I admire the craft of storytelling by gifted writers of fiction. Reality is a challenge for any storyteller. It doesn't allow us to develop the "looking back" perspective. The only gift I might have is the ability to assemble my visual observations in the framework of linear causality. Thus, my written narriations could be one of many possible. I invite you to form your own. After all, we share only one world; the better we understand, the better off we will be.   
Sweet water resorces of Great Lake.

Someone had to go outside of our planet to confirm that, indeed, it's blue. Yet, throughout history, a man could endlessly be trapped staring ahead at the water's edge.

​Was it the curiosity of what's on the other side or a primordial calling?

Still, there is so much more hidden below the surface.

view of a bog in Muskoka region of Ontario
Iron Line - Shoreline Study #4.jpg

Can one develop a bigger picture of our world without insightful details, intertwining storylines, or frequent stops for reflections?

What appears obvious might be, in fact, very complex. What's seems irrelevant could be a springboard to endless conversations.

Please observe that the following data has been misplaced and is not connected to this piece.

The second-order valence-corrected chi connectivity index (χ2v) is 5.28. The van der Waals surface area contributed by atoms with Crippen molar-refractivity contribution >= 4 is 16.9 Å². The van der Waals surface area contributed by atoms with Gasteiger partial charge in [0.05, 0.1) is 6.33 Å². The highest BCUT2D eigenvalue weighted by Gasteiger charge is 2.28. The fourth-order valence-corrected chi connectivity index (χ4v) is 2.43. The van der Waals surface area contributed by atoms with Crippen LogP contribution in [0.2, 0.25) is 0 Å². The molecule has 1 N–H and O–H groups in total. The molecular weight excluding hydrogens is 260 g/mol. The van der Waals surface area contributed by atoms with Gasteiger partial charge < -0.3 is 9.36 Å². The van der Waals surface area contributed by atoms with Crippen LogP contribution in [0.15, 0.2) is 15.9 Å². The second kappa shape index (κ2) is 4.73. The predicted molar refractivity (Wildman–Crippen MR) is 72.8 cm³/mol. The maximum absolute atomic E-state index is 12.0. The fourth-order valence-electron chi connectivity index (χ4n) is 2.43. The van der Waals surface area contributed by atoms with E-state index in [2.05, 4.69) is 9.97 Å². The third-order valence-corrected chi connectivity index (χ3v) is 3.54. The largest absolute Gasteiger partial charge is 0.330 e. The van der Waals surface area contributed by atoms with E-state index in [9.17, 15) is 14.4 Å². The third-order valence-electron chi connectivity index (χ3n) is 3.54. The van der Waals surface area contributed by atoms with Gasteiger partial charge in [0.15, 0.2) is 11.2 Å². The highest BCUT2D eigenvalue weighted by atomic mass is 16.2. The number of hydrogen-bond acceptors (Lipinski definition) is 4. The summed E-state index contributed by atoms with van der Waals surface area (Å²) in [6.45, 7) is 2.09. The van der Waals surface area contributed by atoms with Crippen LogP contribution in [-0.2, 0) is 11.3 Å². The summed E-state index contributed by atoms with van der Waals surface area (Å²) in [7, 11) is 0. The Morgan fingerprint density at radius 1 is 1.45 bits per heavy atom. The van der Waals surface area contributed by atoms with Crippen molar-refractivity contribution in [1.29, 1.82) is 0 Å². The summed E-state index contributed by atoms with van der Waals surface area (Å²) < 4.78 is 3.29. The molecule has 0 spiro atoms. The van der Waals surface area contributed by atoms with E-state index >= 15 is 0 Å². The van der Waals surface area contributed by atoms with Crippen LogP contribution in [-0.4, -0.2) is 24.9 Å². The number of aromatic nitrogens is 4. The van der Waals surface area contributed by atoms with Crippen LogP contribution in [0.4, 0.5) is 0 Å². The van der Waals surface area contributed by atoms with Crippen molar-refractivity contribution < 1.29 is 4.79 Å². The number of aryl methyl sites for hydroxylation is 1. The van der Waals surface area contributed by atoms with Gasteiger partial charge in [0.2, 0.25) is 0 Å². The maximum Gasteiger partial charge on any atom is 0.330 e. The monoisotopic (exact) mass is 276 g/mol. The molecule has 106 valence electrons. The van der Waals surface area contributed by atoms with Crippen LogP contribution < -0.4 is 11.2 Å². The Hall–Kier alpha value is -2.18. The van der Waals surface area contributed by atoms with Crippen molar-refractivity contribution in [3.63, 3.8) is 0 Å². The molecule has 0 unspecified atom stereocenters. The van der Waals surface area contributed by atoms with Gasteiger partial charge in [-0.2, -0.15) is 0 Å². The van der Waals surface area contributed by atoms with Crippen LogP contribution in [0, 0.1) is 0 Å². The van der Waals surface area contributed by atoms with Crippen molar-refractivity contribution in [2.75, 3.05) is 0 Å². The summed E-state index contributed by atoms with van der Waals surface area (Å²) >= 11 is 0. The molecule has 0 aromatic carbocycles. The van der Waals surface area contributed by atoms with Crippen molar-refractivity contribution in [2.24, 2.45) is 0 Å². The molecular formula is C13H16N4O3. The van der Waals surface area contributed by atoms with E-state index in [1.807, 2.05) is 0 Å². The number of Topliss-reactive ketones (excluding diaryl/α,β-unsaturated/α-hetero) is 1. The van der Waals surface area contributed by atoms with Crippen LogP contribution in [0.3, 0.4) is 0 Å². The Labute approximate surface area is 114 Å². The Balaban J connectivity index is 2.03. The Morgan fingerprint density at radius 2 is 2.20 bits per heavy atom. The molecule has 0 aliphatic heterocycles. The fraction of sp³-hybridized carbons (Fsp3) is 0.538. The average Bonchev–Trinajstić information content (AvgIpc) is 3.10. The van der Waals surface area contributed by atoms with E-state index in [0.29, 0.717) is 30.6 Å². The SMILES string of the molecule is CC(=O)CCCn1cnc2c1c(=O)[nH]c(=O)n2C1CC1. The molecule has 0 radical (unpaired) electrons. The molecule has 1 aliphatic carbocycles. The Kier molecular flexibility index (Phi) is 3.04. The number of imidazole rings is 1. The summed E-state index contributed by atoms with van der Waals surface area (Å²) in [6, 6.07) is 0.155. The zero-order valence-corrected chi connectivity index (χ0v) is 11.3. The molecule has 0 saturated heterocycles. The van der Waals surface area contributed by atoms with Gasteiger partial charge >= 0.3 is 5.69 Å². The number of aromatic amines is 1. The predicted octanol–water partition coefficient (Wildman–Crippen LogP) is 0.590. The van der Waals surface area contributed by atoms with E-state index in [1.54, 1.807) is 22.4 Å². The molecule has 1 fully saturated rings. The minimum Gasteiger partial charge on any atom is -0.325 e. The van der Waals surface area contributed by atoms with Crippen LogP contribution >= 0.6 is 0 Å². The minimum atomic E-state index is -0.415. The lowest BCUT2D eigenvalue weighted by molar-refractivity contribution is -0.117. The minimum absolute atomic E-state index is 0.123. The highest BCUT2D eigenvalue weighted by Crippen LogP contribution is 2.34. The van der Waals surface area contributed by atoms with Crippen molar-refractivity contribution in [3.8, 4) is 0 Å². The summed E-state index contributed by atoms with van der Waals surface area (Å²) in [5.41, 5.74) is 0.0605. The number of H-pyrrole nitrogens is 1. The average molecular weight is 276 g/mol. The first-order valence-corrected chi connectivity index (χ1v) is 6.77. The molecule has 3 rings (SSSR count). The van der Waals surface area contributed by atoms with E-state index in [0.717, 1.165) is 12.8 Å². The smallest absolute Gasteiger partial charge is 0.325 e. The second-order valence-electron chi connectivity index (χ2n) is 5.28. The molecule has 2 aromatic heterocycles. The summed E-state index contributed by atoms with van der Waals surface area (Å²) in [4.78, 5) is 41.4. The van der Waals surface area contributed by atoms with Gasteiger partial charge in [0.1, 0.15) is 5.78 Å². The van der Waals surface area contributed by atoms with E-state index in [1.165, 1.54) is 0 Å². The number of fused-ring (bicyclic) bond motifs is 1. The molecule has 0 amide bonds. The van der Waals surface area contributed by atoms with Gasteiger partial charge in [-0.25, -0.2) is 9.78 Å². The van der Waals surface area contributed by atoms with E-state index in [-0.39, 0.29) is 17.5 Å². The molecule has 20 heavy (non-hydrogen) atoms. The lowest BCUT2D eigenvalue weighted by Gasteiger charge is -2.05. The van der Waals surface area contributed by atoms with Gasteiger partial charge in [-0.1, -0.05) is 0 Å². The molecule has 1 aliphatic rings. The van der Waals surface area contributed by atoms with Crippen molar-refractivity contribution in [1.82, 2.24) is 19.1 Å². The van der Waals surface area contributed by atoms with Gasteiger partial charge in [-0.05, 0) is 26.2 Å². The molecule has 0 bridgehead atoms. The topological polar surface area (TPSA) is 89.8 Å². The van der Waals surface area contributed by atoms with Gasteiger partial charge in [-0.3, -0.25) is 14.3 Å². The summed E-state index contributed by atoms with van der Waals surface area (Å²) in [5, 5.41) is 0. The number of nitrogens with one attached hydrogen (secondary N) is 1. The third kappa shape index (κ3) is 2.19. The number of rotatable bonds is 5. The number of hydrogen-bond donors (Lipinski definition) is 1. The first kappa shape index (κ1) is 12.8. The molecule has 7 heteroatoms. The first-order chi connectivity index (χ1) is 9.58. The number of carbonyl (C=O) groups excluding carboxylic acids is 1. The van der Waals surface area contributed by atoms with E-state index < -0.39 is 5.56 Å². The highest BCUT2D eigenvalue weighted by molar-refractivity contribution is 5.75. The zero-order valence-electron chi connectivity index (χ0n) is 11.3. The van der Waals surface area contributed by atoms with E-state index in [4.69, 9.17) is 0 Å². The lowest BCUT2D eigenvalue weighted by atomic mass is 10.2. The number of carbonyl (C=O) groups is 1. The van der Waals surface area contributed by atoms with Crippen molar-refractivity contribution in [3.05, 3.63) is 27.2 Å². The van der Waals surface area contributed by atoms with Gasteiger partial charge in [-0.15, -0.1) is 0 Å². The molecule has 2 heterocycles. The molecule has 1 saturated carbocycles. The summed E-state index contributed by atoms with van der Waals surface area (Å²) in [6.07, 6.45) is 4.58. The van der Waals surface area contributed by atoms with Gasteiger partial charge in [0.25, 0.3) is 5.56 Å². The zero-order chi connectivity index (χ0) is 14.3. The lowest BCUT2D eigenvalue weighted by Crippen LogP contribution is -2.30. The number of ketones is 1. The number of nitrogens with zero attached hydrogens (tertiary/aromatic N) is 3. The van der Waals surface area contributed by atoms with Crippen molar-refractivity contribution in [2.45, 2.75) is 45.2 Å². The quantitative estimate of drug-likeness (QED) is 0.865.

Georgian Bay, Lake Huron that used to be called by native population as Sweet Water Sea
Back alley view of Hamilton, Ontario neighbourhood
Piles of recycled construction materials in Hamilton, Ontario
Lichen clinging to water swept the shores of Georgian Bay.

What's left from reportedly the tallest, most extended mountain range? Landscapes of 4-dimensional scale, with transparency of processes that formed life as we know it.

 Seeing them is only the beginning.

Spring sunrise in a flooded forest at Notawasega River in Ontario

Sooner or later, you could feel it coming. Despite all misfires, twists and turns at its arrival, it comes like a brief gentle kiss, never to be forgotten. Before you get used to it, it vanishes in the waves of sweltering heat.

I picture a world so close to urban life and yet far away from it.

A campfire pit on a island of OSA Lake
Lakes shorelines of boreal forests are affected by water level fluctuations.
White Pine Blooming - fragment.jpg

I often choose to set my camp under the white pine. The true marvel of ecological adaptation with a genome many times larger than my own body can master. It can create a symbiotic environment for many species, yet it can take over everything.

I tune into its gentle whispers in my midday nap.

Street underpass in Hamilton, Ontario

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